Fascinating article from Private Eye on UK fiction publishing
Here’s a fascinating piece from Bookworm published in Private Eye last week. It’s an insight into the challenges of publishing fiction:
When Penguin and Random House completed their merger, there was speculation that, as both behemoths had dozens of lists, many of them overlapping, some would have to be either slashed or scaled back. As literary fiction rarely makes money, the relevant imprints (such as Random House’s Cape and Chatto, which already overlapped) appeared most vulnerable.
Post-merger austerity has yet to bite Random House’s upmarket Vintage division, however, with insiders confiding that recent major awards for Cape’s Helen Macdonald and Chatto’s Richard Flanagan should keep the bean counters at bay for a while.
Penguin, by contrast, seems to be dramatically reducing its commitment to non-formulaic fiction, judging by the shockingly thin July-December 2015 catalogue just released in time for London Book Fair. In the autumn season (traditionally where publishers place their prize contenders), Hamish Hamilton – not so long ago the hippest of lists, with Zadie Smith and Hari Kunzru as its standards-bearers – will be releasing just one novel, by Pat Barker, plus two non-fiction works, also by veterans – a wretched total of three books in half a year.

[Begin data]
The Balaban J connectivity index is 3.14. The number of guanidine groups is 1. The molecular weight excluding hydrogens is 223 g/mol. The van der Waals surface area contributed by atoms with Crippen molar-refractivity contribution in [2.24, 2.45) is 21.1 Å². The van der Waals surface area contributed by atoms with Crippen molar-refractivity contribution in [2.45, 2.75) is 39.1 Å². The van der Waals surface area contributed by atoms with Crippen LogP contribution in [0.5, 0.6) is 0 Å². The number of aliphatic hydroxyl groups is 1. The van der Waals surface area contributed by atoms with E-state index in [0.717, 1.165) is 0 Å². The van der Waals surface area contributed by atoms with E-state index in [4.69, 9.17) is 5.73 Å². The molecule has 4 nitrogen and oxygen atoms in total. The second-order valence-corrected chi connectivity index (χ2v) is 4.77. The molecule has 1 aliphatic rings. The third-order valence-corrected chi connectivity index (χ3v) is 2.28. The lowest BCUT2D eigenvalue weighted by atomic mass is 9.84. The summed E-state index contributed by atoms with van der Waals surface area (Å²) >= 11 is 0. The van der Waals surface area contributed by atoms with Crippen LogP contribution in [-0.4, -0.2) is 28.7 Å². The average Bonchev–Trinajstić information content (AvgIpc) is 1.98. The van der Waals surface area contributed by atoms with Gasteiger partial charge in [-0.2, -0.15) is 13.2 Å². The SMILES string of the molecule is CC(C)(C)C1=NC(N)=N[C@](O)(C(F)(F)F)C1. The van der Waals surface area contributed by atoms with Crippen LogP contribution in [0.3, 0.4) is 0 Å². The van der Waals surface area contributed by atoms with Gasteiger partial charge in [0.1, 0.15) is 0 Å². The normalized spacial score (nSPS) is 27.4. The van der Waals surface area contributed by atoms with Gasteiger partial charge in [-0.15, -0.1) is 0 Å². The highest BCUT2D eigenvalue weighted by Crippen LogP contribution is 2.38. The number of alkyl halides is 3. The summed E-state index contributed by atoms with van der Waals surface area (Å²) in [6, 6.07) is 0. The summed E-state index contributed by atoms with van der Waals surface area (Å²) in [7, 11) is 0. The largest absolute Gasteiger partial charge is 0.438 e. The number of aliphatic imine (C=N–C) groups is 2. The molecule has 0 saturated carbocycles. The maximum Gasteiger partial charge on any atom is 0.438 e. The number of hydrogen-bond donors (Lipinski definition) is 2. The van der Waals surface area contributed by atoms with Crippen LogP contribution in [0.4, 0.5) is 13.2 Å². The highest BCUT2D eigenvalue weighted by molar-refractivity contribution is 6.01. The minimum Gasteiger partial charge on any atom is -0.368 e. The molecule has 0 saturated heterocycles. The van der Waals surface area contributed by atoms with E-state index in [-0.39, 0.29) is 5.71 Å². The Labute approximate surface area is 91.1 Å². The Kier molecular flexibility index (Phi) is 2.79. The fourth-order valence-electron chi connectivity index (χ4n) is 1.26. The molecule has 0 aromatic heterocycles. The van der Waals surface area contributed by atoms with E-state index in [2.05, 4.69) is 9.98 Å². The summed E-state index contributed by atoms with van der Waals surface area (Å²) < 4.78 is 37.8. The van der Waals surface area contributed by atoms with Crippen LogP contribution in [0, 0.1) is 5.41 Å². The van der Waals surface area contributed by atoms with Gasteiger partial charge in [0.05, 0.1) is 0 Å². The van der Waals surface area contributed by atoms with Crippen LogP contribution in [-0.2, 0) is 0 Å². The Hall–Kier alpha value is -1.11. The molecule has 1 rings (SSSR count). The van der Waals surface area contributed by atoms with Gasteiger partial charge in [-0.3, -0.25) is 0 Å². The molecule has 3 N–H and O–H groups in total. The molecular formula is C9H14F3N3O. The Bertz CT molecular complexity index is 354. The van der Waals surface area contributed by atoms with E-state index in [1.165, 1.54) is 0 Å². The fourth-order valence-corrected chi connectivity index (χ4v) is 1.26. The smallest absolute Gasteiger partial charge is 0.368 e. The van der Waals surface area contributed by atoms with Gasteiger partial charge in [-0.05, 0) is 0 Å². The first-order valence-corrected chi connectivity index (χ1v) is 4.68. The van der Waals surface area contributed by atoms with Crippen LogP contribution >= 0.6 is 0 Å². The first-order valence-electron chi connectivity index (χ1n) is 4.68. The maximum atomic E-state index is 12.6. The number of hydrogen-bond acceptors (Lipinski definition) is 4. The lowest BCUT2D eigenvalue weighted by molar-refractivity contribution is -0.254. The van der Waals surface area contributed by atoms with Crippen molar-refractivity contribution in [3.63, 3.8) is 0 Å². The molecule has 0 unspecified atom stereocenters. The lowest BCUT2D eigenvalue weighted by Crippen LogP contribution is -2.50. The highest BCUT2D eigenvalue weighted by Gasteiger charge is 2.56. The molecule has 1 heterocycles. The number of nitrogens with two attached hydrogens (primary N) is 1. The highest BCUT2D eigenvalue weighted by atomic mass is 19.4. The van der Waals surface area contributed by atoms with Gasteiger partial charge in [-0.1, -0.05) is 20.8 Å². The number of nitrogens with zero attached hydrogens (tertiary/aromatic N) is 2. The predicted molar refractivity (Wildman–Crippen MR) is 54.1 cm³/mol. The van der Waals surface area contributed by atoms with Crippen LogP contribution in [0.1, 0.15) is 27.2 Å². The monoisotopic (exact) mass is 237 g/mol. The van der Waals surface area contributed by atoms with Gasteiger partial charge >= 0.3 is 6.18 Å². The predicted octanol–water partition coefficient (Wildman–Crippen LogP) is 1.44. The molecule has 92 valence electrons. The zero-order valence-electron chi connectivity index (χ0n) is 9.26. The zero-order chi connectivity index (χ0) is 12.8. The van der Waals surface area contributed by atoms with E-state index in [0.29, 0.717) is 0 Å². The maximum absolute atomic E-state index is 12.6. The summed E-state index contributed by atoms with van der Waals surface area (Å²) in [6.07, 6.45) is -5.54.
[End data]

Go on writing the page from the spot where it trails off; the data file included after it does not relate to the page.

Nor is this a case of Ha Ha being downgraded while other lists take up the slack. The only other literary novels the Penguin General group is publishing next season – there will be plenty of crime and chick lit novels from other divisions, of course – are one apiece from Viking (John Banville), Fig Tree (Alexandra Shulman) and Penguin (Livi Michael). With salami-slicing evidently proceeding, it seems that only books by the publisher’s established and usually senior literary authors are still safe: young first-timers now stand little chance of being picked up by Penguin, which has clearly lost all enthusiasm for taking risks and making discoveries.